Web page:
Some analysts are making the case that it’s time to look outside the U.S. at stocks in non-U.S...
The Fix Is Still In
07/19/2011 7:30 am EST
The government is still helping the big banks, whether they call it QE3 or anything else, and individual investors should know, comments Jack Adamo of Insiders Plus.
The three major indices rose an average 0.8% in the first full week of July. Despite the seven lean weeks and one fat one (Hmmm, just the opposite of the Bible!), the market still seems to have enough momentum to keep going.
However, I’m not sure what the source of that momentum is. Friday’s jobs report was horrendous, and the market took a bad hit right at the open. It stayed down all day until the last hour when buying came in to knock the Dow’s loss out of the glaring triple-digit range.
Was this due to professional traders responding to the fact that stocks didn’t fall lower throughout the day? Or was it The Working Group On Financial Markets (the Plunge Protection Team, PPT) coming to the rescue to prop up market confidence in hopes of preventing a return to slumping stock prices?
What we do know is that through the PPT, the government is allowed to buy securities in the open market and pays the major investment banks to “provide liquidity” for such trades. In other words, we pay Wall Street to trade against us.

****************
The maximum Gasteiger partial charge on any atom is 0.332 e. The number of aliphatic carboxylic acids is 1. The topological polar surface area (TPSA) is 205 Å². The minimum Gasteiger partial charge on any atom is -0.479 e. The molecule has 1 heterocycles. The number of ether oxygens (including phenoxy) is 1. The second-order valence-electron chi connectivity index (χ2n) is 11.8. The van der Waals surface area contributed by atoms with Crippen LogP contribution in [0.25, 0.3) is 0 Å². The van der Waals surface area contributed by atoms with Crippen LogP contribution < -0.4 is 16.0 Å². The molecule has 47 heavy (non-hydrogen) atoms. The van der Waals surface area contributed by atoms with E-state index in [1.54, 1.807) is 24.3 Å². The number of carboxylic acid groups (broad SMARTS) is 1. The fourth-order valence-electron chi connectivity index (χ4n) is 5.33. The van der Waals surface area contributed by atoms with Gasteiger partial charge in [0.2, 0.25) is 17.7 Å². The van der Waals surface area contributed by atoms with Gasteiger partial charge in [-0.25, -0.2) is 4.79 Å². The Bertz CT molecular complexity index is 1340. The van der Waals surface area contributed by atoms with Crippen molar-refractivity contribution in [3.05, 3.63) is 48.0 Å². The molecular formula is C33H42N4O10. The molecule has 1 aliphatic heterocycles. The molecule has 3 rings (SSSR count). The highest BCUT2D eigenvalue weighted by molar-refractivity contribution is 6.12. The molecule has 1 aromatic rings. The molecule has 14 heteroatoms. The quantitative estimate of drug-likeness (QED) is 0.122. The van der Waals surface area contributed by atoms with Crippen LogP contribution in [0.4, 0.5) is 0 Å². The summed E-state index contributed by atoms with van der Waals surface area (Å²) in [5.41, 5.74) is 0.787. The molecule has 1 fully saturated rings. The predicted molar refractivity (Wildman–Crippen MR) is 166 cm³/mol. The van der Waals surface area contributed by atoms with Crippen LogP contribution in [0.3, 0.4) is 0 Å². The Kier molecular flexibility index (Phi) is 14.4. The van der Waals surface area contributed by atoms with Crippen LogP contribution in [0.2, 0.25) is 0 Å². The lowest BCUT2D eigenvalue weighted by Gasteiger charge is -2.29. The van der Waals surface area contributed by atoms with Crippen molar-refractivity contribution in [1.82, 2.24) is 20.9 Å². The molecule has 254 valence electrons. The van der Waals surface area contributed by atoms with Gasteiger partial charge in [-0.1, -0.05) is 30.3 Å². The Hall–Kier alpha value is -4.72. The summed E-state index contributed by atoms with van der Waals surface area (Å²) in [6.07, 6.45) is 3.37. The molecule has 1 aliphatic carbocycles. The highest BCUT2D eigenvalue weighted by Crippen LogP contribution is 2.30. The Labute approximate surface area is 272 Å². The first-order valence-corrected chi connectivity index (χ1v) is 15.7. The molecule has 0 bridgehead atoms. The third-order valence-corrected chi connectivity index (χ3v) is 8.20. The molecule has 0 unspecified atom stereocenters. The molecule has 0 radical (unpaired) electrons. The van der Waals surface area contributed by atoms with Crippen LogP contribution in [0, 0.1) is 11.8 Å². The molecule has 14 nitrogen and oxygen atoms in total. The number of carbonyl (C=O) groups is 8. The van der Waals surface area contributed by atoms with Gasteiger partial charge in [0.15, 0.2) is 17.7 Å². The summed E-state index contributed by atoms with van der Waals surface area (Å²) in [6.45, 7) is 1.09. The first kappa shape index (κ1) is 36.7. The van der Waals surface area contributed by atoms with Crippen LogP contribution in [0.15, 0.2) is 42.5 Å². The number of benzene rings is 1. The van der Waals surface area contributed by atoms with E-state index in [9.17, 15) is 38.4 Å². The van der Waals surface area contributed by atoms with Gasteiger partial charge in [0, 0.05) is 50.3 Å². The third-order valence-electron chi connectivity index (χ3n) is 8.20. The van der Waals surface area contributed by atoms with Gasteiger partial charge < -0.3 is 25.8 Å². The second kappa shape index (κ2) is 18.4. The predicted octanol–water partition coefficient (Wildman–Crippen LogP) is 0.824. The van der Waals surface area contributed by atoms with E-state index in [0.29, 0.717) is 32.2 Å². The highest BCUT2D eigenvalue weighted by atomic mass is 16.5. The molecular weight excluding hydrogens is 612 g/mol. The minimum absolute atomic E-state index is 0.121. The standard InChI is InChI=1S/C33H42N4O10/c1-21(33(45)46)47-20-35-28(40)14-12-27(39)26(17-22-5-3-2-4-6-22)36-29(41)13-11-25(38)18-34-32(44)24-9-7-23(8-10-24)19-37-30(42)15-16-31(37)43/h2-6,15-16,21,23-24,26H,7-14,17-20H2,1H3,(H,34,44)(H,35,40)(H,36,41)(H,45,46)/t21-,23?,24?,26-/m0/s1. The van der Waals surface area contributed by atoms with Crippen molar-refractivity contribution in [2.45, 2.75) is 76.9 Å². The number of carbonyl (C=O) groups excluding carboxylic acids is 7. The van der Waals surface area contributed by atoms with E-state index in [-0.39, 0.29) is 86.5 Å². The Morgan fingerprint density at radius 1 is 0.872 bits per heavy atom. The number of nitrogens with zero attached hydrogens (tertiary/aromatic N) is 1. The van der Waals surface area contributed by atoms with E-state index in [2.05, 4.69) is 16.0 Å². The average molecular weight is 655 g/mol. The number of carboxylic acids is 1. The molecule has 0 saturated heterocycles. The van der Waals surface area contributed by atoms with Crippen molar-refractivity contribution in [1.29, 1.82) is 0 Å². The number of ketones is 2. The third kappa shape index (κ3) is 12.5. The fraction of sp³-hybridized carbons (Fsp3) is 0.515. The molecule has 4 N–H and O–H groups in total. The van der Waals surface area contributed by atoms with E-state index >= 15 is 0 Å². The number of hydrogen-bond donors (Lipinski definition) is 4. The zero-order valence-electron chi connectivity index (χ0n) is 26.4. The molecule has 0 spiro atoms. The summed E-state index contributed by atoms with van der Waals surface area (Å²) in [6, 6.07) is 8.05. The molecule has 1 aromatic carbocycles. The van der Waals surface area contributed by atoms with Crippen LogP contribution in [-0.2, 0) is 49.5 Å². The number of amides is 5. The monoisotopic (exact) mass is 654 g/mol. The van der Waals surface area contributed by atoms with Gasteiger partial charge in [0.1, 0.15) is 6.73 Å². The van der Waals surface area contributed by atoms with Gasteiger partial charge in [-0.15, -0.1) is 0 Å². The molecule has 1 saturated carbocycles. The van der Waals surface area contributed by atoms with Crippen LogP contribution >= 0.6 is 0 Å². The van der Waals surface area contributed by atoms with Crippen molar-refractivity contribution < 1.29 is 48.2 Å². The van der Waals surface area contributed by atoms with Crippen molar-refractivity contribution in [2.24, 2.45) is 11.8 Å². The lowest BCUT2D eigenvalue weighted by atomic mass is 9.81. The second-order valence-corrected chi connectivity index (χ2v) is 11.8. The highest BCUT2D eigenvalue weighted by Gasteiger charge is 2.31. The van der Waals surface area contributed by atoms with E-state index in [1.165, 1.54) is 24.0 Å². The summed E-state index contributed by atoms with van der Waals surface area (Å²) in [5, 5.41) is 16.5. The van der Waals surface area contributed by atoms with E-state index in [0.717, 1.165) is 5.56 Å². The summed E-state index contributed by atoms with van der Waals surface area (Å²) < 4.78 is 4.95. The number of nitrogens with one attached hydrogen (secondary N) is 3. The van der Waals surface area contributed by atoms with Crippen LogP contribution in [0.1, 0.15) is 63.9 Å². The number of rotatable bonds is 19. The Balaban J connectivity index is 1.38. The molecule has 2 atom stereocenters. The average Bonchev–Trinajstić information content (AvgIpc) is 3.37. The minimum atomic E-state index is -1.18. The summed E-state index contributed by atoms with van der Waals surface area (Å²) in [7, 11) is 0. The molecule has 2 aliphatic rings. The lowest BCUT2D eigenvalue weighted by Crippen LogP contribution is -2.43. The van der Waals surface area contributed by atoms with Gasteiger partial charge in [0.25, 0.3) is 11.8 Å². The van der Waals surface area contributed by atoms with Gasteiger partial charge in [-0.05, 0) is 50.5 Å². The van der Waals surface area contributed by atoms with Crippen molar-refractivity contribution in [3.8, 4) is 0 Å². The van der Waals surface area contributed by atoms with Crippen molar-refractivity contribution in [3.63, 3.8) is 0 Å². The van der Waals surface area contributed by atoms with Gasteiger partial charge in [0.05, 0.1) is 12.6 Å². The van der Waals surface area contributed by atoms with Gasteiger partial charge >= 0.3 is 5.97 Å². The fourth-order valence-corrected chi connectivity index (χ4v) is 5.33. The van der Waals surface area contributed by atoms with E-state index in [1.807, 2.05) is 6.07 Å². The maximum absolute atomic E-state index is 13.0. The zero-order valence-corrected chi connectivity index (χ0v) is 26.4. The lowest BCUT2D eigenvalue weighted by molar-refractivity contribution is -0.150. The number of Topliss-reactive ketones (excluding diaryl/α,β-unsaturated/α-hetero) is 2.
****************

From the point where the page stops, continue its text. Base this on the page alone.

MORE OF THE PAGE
Efforts to separate “proprietary” trading desks from banks that take federally insured deposits are not making much progress. Until that happens, if ever, it is perfectly legal for these companies to trade against their own clients and other market participants, even using the Treasury’s money.
That includes accumulating a position in a stock, then issuing a Strong Buy recommendation and selling their stock into the rising demand the recommendation caused. Think about that the next time you read a broker’s recommendation.
As is often the case, tech stocks have led this rally most of the last two years. (Commodity-sensitive and financials have also taken turns.) Tech guru Fred Hickey has been warning lately of signs of weakness in the tech sector, yet the tech sector took a nice bounce in the last couple of weeks.
These bounces tend to happen during “rumor season,” when no earnings reports are coming out, and it’s easy for traders to drive up prices with a rumor or bullish forecast in some media outlet.
But “warnings season” comes next. If we start hearing tech companies lowering their Q2 forecasts, watch out below.
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